Jakarta, Indonesia – Coal has been built out excessively in Indonesia over the last decade. The country’s coal fleet is very young, with three-quarters of operating coal capacity built since 2005. For grid power, Indonesia is experiencing overcapacity, and multiple coal-fired power plants (CFPPs) have finished construction in the last year but have remained unused.
A new report by the Centre for Research on Energy and Clean Air (CREA) and Global Energy Monitor (GEM) finds that captive coal power, referring to power stations that are operated and utilised off-grid by industrial actors, has exploded across the island nation with nearly eight times more captive capacity operating in 2023 than in 2013.
Captive CFPPs sit at the heart of a clean energy transition contradiction. According to Global Energy Monitor’s latest Global Coal Plant Tracker update, 8.2 gigawatts (GW) of the 10.8 GW capacity operating as captive CFPPs in Indonesia are for the metal processing industry. These metals, including nickel, aluminium, and iron, are necessary products for the renewable energy transition. Yet, they are processed using power from coal.
Indonesia’s existing climate commitments effectively leave a loophole for the continued development of captive CFPPs. Over half (50.1%) of the country’s remaining proposed coal capacity additions are for captive use, but the government’s efforts to decarbonize the energy sector have thus far been limited to grid power.
In the meantime, Indonesia’s Just Energy Transition Partnership (JETP) investment roadmap has been officially delayed. The USD 20 billion agreement between Indonesia and the Group of 20, announced in November 2022, is the crucial opportunity Indonesia needs to phase out coal power and build out renewable energy capacity. Targets for peak and net-zero emissions have been brought forward to 2030 and 2050, respectively. Financial, political and infrastructural barriers have so far prevented these goals from being translated into actionable plans. The government must now prioritise these goals and utilise the opportunity for international support to both develop the critical metal industry and accelerate the phaseout of coal power in parallel.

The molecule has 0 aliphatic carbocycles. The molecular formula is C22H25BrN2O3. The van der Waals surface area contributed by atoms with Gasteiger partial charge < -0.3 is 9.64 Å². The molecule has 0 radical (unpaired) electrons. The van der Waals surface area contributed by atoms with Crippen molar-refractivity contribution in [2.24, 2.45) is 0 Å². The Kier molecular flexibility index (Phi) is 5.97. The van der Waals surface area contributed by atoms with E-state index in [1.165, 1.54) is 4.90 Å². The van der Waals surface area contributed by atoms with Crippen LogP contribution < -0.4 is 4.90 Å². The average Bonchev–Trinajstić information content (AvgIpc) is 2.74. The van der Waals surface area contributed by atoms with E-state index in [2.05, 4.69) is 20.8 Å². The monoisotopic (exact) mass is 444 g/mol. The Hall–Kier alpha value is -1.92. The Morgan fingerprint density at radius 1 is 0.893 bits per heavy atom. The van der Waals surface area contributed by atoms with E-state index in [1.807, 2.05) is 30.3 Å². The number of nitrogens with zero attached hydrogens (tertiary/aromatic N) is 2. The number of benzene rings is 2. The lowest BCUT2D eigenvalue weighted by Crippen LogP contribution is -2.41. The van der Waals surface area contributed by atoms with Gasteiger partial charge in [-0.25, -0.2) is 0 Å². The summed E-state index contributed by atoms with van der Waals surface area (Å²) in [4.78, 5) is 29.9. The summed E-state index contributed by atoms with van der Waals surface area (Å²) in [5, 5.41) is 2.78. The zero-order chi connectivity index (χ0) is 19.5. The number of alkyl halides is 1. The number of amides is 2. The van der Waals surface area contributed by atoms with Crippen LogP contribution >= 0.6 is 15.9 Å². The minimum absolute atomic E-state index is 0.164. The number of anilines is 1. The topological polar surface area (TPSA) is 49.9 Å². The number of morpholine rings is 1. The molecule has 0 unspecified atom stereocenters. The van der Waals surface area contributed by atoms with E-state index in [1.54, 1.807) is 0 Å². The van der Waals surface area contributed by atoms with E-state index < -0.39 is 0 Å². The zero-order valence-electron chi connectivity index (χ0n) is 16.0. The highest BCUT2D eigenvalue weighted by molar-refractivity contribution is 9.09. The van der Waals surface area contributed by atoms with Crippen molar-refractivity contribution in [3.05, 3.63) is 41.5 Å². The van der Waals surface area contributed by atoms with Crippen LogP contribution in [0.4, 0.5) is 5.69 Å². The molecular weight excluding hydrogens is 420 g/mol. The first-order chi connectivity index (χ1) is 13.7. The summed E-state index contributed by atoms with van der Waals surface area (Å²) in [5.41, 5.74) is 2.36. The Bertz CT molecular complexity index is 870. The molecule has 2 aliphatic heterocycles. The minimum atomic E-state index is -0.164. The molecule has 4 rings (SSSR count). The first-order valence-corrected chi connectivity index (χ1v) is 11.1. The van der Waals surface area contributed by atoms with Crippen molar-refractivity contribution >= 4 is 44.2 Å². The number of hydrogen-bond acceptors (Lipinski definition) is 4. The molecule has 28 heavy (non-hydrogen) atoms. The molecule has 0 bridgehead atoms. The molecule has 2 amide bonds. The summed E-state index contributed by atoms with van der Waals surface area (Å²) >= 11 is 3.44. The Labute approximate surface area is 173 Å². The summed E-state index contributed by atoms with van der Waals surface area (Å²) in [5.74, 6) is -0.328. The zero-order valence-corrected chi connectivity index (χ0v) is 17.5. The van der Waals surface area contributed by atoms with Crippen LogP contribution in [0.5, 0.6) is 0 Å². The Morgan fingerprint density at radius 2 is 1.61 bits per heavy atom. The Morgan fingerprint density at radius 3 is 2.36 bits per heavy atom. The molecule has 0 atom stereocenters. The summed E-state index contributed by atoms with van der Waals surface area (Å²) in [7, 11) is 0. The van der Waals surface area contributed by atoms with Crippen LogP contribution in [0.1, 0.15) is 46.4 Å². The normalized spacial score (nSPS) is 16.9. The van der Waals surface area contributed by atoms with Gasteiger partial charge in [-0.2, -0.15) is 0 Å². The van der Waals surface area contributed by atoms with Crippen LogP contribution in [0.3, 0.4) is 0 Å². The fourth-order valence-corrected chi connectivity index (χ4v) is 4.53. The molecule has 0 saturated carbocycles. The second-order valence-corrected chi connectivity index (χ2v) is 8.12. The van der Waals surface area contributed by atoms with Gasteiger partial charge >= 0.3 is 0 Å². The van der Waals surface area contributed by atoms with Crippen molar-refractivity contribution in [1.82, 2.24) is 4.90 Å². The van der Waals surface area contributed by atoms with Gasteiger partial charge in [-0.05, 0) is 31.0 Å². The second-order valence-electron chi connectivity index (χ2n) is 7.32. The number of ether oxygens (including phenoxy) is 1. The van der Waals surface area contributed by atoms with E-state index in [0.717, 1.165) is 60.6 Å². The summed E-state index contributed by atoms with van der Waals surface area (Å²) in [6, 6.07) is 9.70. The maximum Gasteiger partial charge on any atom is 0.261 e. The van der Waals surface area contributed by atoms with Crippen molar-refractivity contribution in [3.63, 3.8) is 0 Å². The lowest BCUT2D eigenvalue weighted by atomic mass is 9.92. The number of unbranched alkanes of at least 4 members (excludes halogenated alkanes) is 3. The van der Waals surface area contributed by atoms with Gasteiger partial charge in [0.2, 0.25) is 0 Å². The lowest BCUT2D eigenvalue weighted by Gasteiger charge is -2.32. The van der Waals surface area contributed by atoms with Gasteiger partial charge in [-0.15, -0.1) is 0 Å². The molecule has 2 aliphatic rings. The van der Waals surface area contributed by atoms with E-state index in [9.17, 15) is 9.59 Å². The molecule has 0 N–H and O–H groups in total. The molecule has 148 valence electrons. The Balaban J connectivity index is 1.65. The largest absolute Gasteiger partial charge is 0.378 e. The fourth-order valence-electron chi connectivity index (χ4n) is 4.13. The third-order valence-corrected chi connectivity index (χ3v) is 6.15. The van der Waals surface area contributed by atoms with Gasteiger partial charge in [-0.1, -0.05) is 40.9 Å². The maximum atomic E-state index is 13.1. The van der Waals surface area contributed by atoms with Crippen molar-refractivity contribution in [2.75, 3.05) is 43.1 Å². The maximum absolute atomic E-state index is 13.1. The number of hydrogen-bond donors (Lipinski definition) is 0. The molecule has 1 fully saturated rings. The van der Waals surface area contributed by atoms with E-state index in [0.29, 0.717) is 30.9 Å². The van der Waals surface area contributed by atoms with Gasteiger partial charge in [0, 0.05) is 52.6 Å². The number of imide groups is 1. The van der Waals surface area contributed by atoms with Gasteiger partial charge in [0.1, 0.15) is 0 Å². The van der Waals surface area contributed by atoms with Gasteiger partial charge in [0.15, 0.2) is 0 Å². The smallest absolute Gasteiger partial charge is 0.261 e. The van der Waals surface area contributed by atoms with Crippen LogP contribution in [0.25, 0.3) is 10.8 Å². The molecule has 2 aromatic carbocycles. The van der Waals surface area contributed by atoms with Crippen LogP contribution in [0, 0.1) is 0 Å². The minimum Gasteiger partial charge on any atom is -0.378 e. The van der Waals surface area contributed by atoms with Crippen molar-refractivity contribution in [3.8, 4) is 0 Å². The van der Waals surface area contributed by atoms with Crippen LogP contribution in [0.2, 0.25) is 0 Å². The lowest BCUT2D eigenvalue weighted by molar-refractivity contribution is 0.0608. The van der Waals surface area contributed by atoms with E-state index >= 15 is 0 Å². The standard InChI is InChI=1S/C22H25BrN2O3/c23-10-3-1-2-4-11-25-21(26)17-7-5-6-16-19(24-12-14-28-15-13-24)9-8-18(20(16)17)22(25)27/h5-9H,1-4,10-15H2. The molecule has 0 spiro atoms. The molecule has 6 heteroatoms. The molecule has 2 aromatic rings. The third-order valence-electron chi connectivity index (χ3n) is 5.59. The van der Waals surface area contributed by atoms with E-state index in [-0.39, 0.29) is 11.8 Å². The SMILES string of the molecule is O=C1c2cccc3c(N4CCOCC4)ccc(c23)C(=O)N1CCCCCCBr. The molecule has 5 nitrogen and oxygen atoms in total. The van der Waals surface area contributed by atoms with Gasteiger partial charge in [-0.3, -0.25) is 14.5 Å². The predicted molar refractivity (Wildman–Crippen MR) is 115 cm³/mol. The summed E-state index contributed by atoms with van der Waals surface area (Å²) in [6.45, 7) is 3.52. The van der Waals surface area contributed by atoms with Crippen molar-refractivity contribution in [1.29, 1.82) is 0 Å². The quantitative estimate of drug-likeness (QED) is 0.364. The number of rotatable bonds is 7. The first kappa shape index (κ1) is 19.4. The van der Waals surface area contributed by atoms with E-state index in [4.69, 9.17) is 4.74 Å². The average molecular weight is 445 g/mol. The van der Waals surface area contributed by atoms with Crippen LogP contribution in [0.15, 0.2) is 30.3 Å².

- Nearly 25% of operating coal capacity in Indonesia is for captive use, but the government’s efforts to transition away from coal are currently limited to the power sector.
- Captive power capacity has increased nearly eightfold from 2013 to 2023, from 1.4 GW to 10.8 GW operating.
- 50% of proposed coal capacity additions (announced, pre-permit and shelved) as of July 2023 is for captive use. 14.4 GW of captive coal capacity is proposed or in construction.
- Indonesia is a leading supplier of the critical metals needed for a renewable energy transition, but many operating and planned smelters are operated using coal power. The national industrial development plan for 2015-2035 considers metal processing to be “added value to natural resources”, and developing coal plants is allowed when they will increase the “added value of natural resources”. Smelters are currently located in 13 provinces.
- Coal capacity additions have been outpacing renewables additions, despite Indonesia’s stated goal of peaking emissions by 2030 through the acceleration of renewable energy deployment.
- Future emissions from captive coal plants are a major threat that must be considered within the planned use of the USD 20 billion JETP funding. As the launch of the JETP investment plan has been delayed, Indonesia and international partners must negotiate commitments to clear, focused and ambitious targets.
“As JETP planning remains ongoing, Indonesia and international partners must deliberately recognise and prioritise the decarbonisation of the critical metals industry. With captive coal fired power plants built out five times faster in Indonesia than the rest of the world in the last decade, the country cannot afford to omit these power stations from clean energy transition planning,” said Katherine Hasan, Analyst at CREA.
“The lack of transparency and ongoing challenge of even determining the true scale of the captive coal power used by industry in Indonesia risks sabotaging the country’s energy transition. Rather than let JETP planning falter, the government ought to fast-track the development of the critical metal industry and coal power phaseout with the help of international partners,” emphasised Lucy Hummer, Researcher at GEM.
Katherine Hasan, Analyst at CREA
Email: [email protected]
Lucy Hummer, Researcher at GEM
Email: [email protected]